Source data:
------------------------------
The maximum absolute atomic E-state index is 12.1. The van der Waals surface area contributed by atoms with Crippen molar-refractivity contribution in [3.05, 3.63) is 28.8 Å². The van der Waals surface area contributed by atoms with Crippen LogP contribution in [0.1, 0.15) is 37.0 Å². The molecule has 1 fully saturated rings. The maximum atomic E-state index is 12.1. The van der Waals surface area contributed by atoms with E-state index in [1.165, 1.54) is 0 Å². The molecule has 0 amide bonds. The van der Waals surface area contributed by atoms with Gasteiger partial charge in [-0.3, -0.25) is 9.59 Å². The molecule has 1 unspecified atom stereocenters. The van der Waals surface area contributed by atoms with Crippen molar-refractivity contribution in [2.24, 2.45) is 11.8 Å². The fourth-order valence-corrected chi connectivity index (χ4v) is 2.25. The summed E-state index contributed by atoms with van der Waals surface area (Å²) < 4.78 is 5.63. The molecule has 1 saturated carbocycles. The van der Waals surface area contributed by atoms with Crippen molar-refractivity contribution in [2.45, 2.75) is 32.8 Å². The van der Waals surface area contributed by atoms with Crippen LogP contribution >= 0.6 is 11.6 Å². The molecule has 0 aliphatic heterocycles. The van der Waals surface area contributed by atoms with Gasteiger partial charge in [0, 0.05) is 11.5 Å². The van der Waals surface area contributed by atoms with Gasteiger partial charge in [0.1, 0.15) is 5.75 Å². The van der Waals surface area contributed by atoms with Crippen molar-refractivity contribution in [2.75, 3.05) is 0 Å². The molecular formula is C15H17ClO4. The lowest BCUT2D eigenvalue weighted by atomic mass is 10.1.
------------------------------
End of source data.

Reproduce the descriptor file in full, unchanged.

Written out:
The maximum absolute atomic E-state index is 12.1. The van der Waals surface area contributed by atoms with Crippen molar-refractivity contribution in [3.05, 3.63) is 28.8 Å². The van der Waals surface area contributed by atoms with Crippen LogP contribution in [0.1, 0.15) is 37.0 Å². The molecule has 1 fully saturated rings. The maximum atomic E-state index is 12.1. The van der Waals surface area contributed by atoms with E-state index in [1.165, 1.54) is 0 Å². The molecule has 0 amide bonds. The van der Waals surface area contributed by atoms with Gasteiger partial charge in [-0.3, -0.25) is 9.59 Å². The molecule has 1 unspecified atom stereocenters. The van der Waals surface area contributed by atoms with Crippen molar-refractivity contribution in [2.24, 2.45) is 11.8 Å². The fourth-order valence-corrected chi connectivity index (χ4v) is 2.25. The summed E-state index contributed by atoms with van der Waals surface area (Å²) < 4.78 is 5.63. The molecule has 1 saturated carbocycles. The van der Waals surface area contributed by atoms with Crippen molar-refractivity contribution in [2.45, 2.75) is 32.8 Å². The van der Waals surface area contributed by atoms with Crippen LogP contribution >= 0.6 is 11.6 Å². The molecule has 0 aliphatic heterocycles. The van der Waals surface area contributed by atoms with Gasteiger partial charge in [0, 0.05) is 11.5 Å². The van der Waals surface area contributed by atoms with Gasteiger partial charge in [0.1, 0.15) is 5.75 Å². The van der Waals surface area contributed by atoms with Crippen molar-refractivity contribution in [2.75, 3.05) is 0 Å². The molecular formula is C15H17ClO4. The lowest BCUT2D eigenvalue weighted by atomic mass is 10.1.